J Hazard Mater 2019 Jul 12;374:219-227. Epub 2019 Apr 12.
Department of Environmental Science and Engineering, College of Chemical Engineering, Huaqiao University, Xiamen, Fujian, 361021, China; Institute of Environmental and Resources Technology, Huaqiao University, Xiamen, 361021, China.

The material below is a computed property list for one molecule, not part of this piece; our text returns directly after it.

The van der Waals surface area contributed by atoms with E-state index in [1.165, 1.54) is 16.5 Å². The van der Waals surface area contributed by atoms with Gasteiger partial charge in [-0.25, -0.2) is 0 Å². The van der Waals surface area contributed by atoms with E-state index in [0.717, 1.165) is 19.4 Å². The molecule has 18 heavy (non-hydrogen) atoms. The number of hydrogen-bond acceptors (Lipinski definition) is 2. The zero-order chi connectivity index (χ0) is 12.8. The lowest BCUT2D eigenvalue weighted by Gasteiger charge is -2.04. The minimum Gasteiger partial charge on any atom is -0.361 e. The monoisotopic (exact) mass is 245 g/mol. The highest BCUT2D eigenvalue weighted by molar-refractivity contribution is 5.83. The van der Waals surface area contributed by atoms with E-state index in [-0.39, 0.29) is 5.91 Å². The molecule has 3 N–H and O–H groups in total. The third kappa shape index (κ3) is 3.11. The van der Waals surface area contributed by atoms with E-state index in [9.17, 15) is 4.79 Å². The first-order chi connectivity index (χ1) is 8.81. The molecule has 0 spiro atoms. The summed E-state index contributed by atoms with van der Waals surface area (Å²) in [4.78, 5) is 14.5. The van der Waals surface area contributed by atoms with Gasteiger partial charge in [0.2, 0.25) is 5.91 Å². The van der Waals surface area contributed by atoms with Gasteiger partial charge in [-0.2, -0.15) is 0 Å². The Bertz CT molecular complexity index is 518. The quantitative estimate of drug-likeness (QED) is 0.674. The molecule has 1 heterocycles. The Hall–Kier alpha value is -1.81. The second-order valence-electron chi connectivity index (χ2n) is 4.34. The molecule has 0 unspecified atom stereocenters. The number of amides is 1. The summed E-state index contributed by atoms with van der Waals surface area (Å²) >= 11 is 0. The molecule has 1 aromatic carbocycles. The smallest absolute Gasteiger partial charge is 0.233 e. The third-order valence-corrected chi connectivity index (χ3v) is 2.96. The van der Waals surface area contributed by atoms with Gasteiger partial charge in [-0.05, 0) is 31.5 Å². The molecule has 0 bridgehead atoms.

Microplastics are widely distributed in freshwater environments. At present, most of the studies on the toxicity of microplastics are concentrated on aquatic feeding animals, but relatively few have addressed freshwater algae. This study investigated the effect of microplastics (polypropylene (PP) and polyvinyl chloride (PVC)) exposure on the photosynthetic system of freshwater algae over the logarithmic growth period. The results showed that both PVC and PP had a negative effect on chlorophyll a concentrations of Chlorella (C.) pyrenoidosa and Microcystis (M.) flos-aquae; among them, when the concentration of PVC exceeded 250 mg/L, compared with the control group, the chlorophyll a content of C. pyrenoidosa was reduced by 55.23%. For photosynthetic activity, higher concentrations of PVC and PP can induce lower values of F/F, F/F, and F'/F', suggesting a larger impact in algae. However, algae were able to adjust, with increased values of F/F, F/F, and F'/F'. This dose-negative effect phenomenon also exists in the study of the rapid light-response curves. In addition, comparing the two microplastics, we could see that PVC greatly inhibits the photosynthesis system of freshwater algae. Our study confirmed that microplastics can affect algae growth under certain concentrations, which provides evidence for understanding the risks of microplastics.